This is a key distinction between the spot BTC ETF and futures BTC ETF. The BTF futures ETF has been around since October 2021 and is currently traded on serval mainstream US exchanges. The futures BTC fund invests in cryptocurrency-related assets but not in the cryptocurrency itself. The futures ETF is considered as much less volatile than its spot counterpart as its value, arguably, is derived from numerous factors beyond the spot price of BTC.


As ever, when cryptocurrency is concerned, security is one of the key risks associated with investment. Both retail and institutional investors have been subject to numerous hacking scandals in the crypto world. Perhaps the most famous was the hacking of Mt. Gox in 2014 which, at the time, handled 70% of all cryptocurrency trading activity. The concentration of trading on one venue made Mt. Gox a particularly attractive target for hackers, sometimes called a “honeypot”.  

The security risks arise because BTC, like any other crypto asset, is held in digital wallets. Digital wallets, sometimes confusingly referred to as crypto’s equivalent of bank accounts, do not actually hold crypto balances but the user’s public and private keys. These key pairings are in turn used to access crypto assets which sit on the public blockchain network. The keys are strings of data used to initiate and accept transactions on the blockchain by signing and authorising transfers. To facilitate quick initiation of a transaction these collections of keys, or digital wallets, are usually held online and often directly with cryptocurrency exchanges.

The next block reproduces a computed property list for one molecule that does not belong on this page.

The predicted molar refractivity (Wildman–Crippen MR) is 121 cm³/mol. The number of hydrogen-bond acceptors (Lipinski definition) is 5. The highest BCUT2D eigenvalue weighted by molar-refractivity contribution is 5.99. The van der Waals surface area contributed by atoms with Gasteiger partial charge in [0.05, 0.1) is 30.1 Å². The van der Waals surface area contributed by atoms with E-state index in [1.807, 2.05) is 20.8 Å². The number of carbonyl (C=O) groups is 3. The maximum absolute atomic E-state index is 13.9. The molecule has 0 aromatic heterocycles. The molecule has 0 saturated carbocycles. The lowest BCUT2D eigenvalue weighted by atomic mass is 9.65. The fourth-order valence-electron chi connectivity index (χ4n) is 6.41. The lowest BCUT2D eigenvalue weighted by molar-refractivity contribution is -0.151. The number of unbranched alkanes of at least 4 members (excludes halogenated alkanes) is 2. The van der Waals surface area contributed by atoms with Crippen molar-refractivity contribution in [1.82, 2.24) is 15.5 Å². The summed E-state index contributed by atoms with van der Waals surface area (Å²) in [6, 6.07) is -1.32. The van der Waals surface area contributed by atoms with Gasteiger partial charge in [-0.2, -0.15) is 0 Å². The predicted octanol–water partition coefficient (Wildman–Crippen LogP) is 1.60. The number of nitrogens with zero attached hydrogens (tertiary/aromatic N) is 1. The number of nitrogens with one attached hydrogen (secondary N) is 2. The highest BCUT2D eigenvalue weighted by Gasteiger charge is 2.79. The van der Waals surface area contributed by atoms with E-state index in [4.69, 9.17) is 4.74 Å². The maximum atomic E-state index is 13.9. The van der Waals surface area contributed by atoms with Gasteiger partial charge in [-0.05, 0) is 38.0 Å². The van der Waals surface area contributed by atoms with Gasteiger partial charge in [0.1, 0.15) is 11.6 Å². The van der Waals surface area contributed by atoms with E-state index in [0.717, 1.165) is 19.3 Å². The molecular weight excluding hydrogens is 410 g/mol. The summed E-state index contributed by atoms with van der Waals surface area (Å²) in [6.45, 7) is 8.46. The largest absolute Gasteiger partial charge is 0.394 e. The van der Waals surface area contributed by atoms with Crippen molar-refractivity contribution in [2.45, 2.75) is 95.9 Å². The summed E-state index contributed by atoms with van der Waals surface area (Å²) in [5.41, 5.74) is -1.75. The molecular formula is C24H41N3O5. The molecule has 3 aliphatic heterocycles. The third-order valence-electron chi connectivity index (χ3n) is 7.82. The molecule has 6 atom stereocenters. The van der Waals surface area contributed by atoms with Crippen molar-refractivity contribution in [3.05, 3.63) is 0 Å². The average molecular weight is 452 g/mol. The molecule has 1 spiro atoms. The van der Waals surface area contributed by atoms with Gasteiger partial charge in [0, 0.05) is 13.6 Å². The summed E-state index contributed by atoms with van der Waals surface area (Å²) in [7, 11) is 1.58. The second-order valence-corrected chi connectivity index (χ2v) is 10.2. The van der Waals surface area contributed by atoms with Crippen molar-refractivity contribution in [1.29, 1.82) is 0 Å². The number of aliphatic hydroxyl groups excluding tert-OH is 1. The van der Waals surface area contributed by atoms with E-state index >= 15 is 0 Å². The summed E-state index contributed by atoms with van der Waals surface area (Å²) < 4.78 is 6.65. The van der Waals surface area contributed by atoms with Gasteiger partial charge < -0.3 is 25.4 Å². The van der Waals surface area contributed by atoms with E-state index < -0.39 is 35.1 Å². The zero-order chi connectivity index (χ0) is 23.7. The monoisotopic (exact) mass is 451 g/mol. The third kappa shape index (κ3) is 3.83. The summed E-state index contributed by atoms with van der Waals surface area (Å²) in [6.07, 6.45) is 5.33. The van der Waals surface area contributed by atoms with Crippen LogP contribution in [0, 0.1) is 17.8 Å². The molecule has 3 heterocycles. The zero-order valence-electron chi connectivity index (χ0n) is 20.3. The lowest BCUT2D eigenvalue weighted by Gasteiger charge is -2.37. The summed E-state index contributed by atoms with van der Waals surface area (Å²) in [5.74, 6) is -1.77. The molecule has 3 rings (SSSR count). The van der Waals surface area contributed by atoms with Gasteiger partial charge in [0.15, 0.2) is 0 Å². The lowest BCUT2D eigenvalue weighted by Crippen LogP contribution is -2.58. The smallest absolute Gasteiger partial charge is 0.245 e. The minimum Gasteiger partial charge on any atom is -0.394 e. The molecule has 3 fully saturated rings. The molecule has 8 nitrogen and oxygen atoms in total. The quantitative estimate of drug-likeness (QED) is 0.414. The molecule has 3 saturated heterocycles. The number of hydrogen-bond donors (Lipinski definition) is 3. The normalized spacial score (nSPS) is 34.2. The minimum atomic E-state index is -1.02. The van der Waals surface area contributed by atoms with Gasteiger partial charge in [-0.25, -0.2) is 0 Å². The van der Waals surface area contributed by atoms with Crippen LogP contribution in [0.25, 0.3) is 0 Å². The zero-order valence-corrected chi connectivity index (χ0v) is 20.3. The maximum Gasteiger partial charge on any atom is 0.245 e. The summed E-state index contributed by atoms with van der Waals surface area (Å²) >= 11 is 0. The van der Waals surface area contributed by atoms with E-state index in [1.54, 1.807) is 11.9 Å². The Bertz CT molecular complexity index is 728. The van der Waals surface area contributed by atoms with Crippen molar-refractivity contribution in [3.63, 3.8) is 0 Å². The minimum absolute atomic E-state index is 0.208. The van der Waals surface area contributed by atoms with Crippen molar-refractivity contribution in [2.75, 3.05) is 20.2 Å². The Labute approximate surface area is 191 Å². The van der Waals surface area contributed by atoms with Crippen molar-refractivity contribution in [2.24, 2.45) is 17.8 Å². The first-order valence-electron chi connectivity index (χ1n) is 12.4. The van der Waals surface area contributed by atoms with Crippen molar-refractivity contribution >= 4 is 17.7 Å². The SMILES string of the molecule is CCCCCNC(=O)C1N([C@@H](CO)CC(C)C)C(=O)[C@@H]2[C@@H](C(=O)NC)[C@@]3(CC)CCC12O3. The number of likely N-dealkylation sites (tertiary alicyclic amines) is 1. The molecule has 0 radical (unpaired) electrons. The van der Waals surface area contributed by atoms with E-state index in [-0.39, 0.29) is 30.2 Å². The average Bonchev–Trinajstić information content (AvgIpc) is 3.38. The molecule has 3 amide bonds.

In this case, ease of trading can translate to the ease of transfer when a user’s public and private keys are accessed by malicious actors who, often, through the use of special wallets known as “mixers”, can nearly entirely obliterate the trail of the funds. This, combined with the multijurisdictional aspect of public blockchains, poses a real challenge in terms of asset recovery.

While a vast number of security features are available to secure digital wallets, most prominently dual authorisation and cold (offline) or hardware storage, it is still very much an ongoing concern for cryptocurrency holders.

The investors in the BTC spot ETF are not immune to this risk even given that they do not hold cryptocurrency themselves. The scale of investment in the ETFs, and consequently amount of BTC held by the funds, makes it an attractive target. This risk is exacerbated as the majority of the asset managers offering the ETF chose to custody the underlying asset with one single custodian. Currently 8 out of 11 asset managers concerned, trade and hold BTC with Coinbase. Such a concentration of assets with a single entity is a prominent concern when considering the “honeypot” risk. It is also worth noting that Coinbase itself is subject to SEC enforcement action, albeit not related to its custody offering.